Whether you're a new resident of Vancouver or just visiting, figuring out the ins-and-outs of getting around the city can be confusing at first. Should you take Vancouver Public Transportation or drive? Do you need your own car or can you use a car-share? What about cycling around the city?
Use this guide to answer to each of these questions, as well as learn all the tips, tricks, and strategies you will need to start navigating Vancouver like a pro.
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When it comes to getting around Vancouver quickly, public transit can often be the fastest option. Residents and visitors have a number of public transit options—including Canada Line and SkyTrain rapid transit, buses, SeaBuses, and light rail—all operated by TransLink, the Metro Vancouver transportation authority.
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Getting around Vancouver by car can be easy or extremely frustrating, depending on the time of day. Like all cities, Vancouver rush hour means bad traffic and long wait times. Avoid driving in downtown Vancouver during rush hours, if possible; traffic along W Georgia St toward the Lions Gate Bridge (one of the primary routes to North Vancouver via car) is particularly awful at afternoon rush. Try to avoid entering Vancouver via 99 North during the afternoon rush, too, as traffic can be especially bad just south of the Massey Tunnel.
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Despite traffic at rush hour, getting around Vancouver by car is sometimes the best option; no one likes to haul their groceries on public transit! But you don't need to own your own car to use one in Vancouver. Instead, you can pay "by-the-minute" rates to use car2go Vancouver cars for as long as you like.
With car2go Vancouver, you can use cars on-demand or reserve them 24 hours in advance and you can take one-way trips, leaving your rental in any permit only residential on-street parking spot or dedicated car2go parkspot within the operating area. Vancouver's other car-share, Zipcar, operates in a similar way, as does the grass-roots cooperative car-share Modo.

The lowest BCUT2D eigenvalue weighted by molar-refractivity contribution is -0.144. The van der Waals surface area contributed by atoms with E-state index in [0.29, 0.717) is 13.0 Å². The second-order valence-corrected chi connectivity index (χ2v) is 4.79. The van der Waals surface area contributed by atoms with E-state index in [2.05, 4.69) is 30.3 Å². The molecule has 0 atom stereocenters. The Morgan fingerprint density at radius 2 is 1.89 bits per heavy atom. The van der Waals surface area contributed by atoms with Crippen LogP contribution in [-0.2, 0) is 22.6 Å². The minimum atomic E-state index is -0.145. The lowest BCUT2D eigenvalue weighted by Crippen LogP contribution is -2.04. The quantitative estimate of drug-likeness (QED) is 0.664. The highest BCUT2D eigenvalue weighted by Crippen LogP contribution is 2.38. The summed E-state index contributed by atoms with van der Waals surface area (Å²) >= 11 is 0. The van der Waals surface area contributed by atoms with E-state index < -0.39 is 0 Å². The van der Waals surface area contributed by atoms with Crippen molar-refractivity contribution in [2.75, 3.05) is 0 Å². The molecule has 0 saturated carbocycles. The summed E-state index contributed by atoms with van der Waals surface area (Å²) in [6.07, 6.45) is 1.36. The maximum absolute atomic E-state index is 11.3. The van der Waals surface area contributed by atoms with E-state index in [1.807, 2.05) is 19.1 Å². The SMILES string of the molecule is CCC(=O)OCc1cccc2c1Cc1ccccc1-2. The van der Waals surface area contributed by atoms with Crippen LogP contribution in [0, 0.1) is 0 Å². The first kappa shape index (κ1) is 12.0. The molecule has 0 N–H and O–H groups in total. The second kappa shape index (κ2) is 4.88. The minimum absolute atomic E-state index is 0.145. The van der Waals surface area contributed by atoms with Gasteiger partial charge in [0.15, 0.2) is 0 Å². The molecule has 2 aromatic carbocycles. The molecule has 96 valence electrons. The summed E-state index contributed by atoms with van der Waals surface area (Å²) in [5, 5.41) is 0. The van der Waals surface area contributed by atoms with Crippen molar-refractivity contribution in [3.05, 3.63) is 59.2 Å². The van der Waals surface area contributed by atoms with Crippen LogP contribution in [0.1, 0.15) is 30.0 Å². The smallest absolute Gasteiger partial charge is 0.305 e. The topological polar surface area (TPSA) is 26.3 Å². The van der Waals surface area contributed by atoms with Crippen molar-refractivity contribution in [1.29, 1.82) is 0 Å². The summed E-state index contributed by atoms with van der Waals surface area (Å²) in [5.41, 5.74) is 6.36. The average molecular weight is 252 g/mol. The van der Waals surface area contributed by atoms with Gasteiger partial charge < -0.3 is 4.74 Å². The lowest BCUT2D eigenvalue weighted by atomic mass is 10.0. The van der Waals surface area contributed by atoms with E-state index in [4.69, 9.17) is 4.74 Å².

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When it comes to getting around Vancouver by car, traffic isn't the only issue—there's also parking to consider. Parking in Vancouver can be very expensive and, while there is free street parking in Vancouver, it can be hard to find. Residential areas that abut commercial zones will usually have "permit only" street parking—i.e., street parking only for residents with official parking permits.
Some of the best tools for getting around Vancouver are iPhone and Smart Phone apps. One great tool for finding free parking and comparing parking rates is the free Park 'in' Spot App for iPhone.
New residents who live in areas with "permit only" street parking can get their own permit via the City of Vancouver.Continue to 5 of 6 below.
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Visitors and new residents are often surprised by the popularity of biking in Vancouver. Many people use bikes to commute to work and school; downtown Vancouver even has separated bike lanes over bridges and major thoroughfares. (You can also combine biking with Vancouver Public Transportation since all buses and rapid transit trains can carry bikes.)
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